Shutting Up the Inner Pharisee

Shutting Up the Inner Pharisee

Do you ever wonder why on earth Jesus gave such a hard time for Pharisees? They were decent folks, weren’t they? Here’s how Jesus saw it:

Frauds! Isaiah’s prophecy of you hit the bull’s-eye:
These people make a big show of saying the right thing,

but their heart isn’t in it.
They act like they’re worshiping me,
but they don’t mean it.
They just use me as a cover
for teaching whatever suits their fancy.
He then called the crowd together and said, “Listen, and take this to heart. It’s not what you swallow that pollutes your life, but what you vomit up.”
(Matthew 15: 7-11, MSG, emphasis added)

And here’s how Jesus explained it:

Peter said, “I don’t get it. Put it in plain language.”
Jesus replied, “You, too? Are you being willfully stupid? Don’t you know that anything that is swallowed works its way through the intestines and is finally defecated? But what comes out of the mouth gets its start in the heart. It’s from the heart that we vomit up evil arguments, murders, adulteries, fornications, thefts, lies, and cussing. That’s what pollutes. Eating or not eating certain foods, washing or not washing your hands—that’s neither here nor there.”
(Matthew 15: 15-20, MSG, emphasis added)

What does that have to do with us? Everything. John Calvin has said “The human heart has so many crannies where vanity hides, so many holes where falsehood lurks, is so decked out with deceiving hypocrisy, that it often dupes itself.” Here’s some more clarification:

“It’s easy to see a smudge on your neighbor’s face and be oblivious to the ugly sneer on your own. Do you have the nerve to say, ‘Let me wash your face for you,’ when your own face is distorted by contempt? It’s this I-know-better-than-you mentality again, playing a holier-than-thou part instead of just living your own part. Wipe that ugly sneer off your own face and you might be fit to offer a washcloth to your neighbor. (Luke 6: 41-42, MSG)

We are all so busted. Because there is an inner pharisee in all of us. Lord, have mercy!

Even if we do walk the talk we are in danger to develop a holier-than-thou attitude. C.S. Lewis warns us this way “An individual Christian may see fit to give up all sorts of things for special reasons – marriage, or meat, or beer, or cinema; but the moment he starts saying the things are bad in themselves, or looking down his nose at other people who do use them, he has taken the wrong turning.”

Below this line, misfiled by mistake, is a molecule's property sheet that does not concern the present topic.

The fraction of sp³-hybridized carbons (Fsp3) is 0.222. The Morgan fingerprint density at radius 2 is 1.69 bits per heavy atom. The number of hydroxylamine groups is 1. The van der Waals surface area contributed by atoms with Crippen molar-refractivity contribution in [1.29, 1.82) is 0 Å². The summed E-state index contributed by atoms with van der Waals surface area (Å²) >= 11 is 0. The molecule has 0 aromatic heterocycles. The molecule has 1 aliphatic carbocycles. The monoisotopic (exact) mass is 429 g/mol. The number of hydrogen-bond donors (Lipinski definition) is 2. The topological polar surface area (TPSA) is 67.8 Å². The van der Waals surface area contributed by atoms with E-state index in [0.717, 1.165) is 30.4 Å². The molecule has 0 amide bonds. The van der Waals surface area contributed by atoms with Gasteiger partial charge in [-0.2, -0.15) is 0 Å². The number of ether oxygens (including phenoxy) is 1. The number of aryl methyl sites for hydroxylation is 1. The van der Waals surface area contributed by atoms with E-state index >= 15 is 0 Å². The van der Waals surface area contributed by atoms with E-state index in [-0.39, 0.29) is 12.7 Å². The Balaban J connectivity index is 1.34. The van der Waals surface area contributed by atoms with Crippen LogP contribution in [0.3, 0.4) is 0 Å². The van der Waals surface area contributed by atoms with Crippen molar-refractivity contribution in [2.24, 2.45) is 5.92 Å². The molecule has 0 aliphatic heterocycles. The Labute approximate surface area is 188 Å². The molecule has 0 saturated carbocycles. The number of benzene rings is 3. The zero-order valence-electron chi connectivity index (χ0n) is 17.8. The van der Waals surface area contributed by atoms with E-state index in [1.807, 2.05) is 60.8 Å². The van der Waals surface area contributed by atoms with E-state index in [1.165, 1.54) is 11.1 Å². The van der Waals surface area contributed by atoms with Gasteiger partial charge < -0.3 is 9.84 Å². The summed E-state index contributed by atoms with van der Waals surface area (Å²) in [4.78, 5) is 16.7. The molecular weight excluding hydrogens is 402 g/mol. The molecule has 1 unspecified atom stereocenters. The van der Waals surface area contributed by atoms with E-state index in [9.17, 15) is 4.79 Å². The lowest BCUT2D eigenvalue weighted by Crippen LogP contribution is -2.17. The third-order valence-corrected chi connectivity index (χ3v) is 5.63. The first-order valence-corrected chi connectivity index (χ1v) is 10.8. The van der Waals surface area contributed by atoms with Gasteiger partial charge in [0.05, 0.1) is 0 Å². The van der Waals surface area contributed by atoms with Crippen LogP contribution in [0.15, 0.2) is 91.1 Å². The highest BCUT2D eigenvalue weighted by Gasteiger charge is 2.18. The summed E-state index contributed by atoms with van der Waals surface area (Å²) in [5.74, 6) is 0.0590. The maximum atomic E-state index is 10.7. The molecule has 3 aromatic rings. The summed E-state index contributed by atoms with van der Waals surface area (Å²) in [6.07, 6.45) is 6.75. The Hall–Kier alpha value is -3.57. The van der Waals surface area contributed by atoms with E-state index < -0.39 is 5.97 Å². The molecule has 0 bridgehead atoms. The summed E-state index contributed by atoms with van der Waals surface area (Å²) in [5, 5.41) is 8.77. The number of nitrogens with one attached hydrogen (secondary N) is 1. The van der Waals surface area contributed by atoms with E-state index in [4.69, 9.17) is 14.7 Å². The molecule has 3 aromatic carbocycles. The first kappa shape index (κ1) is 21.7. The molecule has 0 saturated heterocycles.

We need to be careful to not to feed our Inner Pharisee. We need to repent and ask Jesus to whitewash out hearts and start all over again every single morning. Because if God’s love does not fill out our hearts, soon our Inner Pharisee is having a party polluting everything that comes out of our mouths. We can’t shut up our Inner Pharisees on our own. We can’t love without grace. We can’t live without Jesus. But the good news is….we don’t have to. So my resolution is to daily surrender my whole heart to Jesus and ask him to kick the Inner Pharisee out of there. I want to be filled with love and compassion. Just like Jesus. Why don’t you join me?


Gracious God,
We repent that we’ve let our inner pharisees pig out in our hearts.
Forgive us! Cleanse us!
May our hearts brim with your love and compassion.
In Jesus’ name,

Q4U: What are the lies your Inner Pharisee tries to make you believe?

Be blessed, my fellow pilgrim, as you dare to open your whole heart for Jesus!

Photo courtesy of Luke Whiteman. This post is part of One Word at a Time: Resolution Blog carnival and What’s on My Heart Tuesdays.

14 thoughts on “Shutting Up the Inner Pharisee

  1. “Because there is an inner pharisee in all of us. Lord, have mercy!”

    I believe this, too, Mari-Anna, because I see that inner pharisee in me, anytime I start being judgmental of someone else. I need Jesus’ compassion to spill over more into me so I can spill over more onto others.

  2. Sometimes my inner-pharisee has the most problem with people I know best. It’s easier to think the best of people when you don’t have to face their worst day in and day out. My true character is most often revealed and most greatly tested at home.

  3. This is great! I love when you said, “We need to be careful to not to feed our Inner Pharisee. We need to repent and ask Jesus to whitewash out hearts and start all over again every single morning.” Great encouragement:)

  4. I loved it when you said “We can’t love without grace”. That’s so right! Our Inner Pharisee, as you named it (excellent description!), is our enemy in loving others as Jesus told us to.
    And if we look at the Bible and observe the relationship between the Pharisees and Jesus, we can say that being a Pharisee also keeps us from recognizing and receiving the love of God through Jesus.
    I echo your prayer, Mari-Anna.

    1. Thanks, Kris, for sharing your thoughts! Yes, pride certainly keeps us from receiving the love of God through Jesus. It’s freely available but in our prideful moments we don’t want to be beggars. Even if grace is the best thing ever! Lovely blessings to you, sis!

  5. Jesus sure didn’t pitter-patter around the ugliness of the human heart condition, did he? I am a life-long Christian, bible school dropout, expert on what a good sermon should be — that is my confession. I tend to prop myself on what I know rather than bow and beg for more grace, more knowledge of my savior. Then, I tend to keep close-fisted and not share the gifts he’s given me. This requires daily surrender — thank you for poking around my carefully constructed heart with truth!

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